Other Balkan Countries. Albania's relations with other Balkan countries are somewhat better. President Berisha has said that Albania has good relations with other former Yugoslav republics, notably Slovenia and Croatia, which do not want a Serb-Albanian conflict over Kosovo. Berisha also spoke of very good Albanian relations with Turkey, where a large Albanian minority is trying to act as a bridge builder between the two countries and heal the wounds of centuries of occupation by the Ottoman Empire. Helping the cause of reconciliation is the fact that Turkey has refrained from on against its small Albanian community.
President Ramiz Alia deserves credit for Albania's peaceful transition from communist authoritarianism to pluralistic parliamentary government. He was a very skillful leader who showed a degree of flexibility that set him apart from other communist leaders in Central and Eastern Europe, such as Romania's Ceauşescu, East Germany's Honecker, Czechoslovakia's Jakeš, and Bulgaria's Zhivkov.
But Albanian political liberalization was very slow and gradual, making it appear at times that the country would never completely discard communist rule, largely because most of Albanian society, which was rural and conservative, was not easily won over to the liberalization policies advocated by the political opposition based in the cities. The process of change, however, continued because the Alia leadership saw reform as the only chance the Albanian Communist Party had of preserving its leadership of the country into the 1990s. Alia and other Albanian communist leaders were alive to the implications for them of communist collapse everywhere else in the region, as well as in the Soviet Union.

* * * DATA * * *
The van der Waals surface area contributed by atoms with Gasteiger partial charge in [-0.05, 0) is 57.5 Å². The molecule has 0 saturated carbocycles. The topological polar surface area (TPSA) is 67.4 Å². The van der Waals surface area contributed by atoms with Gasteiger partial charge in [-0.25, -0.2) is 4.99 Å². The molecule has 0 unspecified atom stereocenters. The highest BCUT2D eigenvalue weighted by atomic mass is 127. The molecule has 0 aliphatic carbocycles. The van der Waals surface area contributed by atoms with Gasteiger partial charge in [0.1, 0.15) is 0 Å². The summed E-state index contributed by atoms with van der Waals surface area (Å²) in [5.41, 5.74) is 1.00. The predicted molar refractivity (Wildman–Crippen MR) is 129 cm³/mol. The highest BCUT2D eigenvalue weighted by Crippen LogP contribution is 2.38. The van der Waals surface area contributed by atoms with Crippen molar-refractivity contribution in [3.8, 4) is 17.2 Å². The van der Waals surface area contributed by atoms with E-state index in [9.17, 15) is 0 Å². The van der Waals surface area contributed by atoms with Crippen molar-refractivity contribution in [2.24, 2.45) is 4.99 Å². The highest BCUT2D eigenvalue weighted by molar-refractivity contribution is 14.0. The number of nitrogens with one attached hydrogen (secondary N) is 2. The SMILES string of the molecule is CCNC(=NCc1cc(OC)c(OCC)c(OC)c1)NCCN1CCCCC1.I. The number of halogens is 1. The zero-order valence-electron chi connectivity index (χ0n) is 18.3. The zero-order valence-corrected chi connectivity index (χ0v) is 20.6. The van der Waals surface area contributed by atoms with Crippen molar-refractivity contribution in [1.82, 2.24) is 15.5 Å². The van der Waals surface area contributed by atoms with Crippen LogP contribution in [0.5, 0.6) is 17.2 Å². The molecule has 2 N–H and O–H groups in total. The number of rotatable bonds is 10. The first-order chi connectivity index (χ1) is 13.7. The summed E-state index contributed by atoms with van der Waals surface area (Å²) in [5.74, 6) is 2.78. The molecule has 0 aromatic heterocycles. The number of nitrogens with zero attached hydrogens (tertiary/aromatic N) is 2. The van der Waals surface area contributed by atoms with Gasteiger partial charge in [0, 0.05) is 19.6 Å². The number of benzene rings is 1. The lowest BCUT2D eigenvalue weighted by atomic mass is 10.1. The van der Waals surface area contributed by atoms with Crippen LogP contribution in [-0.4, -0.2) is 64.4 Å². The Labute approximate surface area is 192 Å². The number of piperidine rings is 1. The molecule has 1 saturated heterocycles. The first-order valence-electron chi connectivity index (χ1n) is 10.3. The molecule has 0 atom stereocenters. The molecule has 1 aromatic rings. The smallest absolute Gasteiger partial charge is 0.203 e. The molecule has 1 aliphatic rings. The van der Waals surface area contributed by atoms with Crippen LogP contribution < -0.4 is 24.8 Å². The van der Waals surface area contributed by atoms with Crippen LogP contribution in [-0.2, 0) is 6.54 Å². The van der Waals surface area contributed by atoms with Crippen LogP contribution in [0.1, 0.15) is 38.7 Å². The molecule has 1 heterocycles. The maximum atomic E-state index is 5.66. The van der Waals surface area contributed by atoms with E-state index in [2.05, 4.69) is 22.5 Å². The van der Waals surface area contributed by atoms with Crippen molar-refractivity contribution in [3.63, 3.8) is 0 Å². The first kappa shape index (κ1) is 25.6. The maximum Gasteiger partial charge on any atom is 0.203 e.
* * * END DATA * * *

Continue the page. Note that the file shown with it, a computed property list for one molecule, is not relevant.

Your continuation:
In the postcommunist era, however, severe economic hardship is taxing the country's new democratic order to the breaking point. Despite accusations by his critics that he is becoming increasingly authoritarian--as, indeed, he is, partly in response to the pluralistic and conflict-ridden political environment that makes it difficult for him to lead and reform his country--PresidentBerisha is not a dictator. He is committed to the democratic process and does not seem ready to sacrifice the newly won liberal political institutions for the sake of moving quickly through the reforms needed to improve economic performance and raise standards of living.
So far he has managed to chart an intelligent course through the complex, unpredictable, and potentially dangerous diplomatic waters of Balkan international politics. Under his leadership, Albania seems to be moving away from the old isolationist order and developing new links with foreign countries, especially in the West, that can help Albania economically and enhance its security.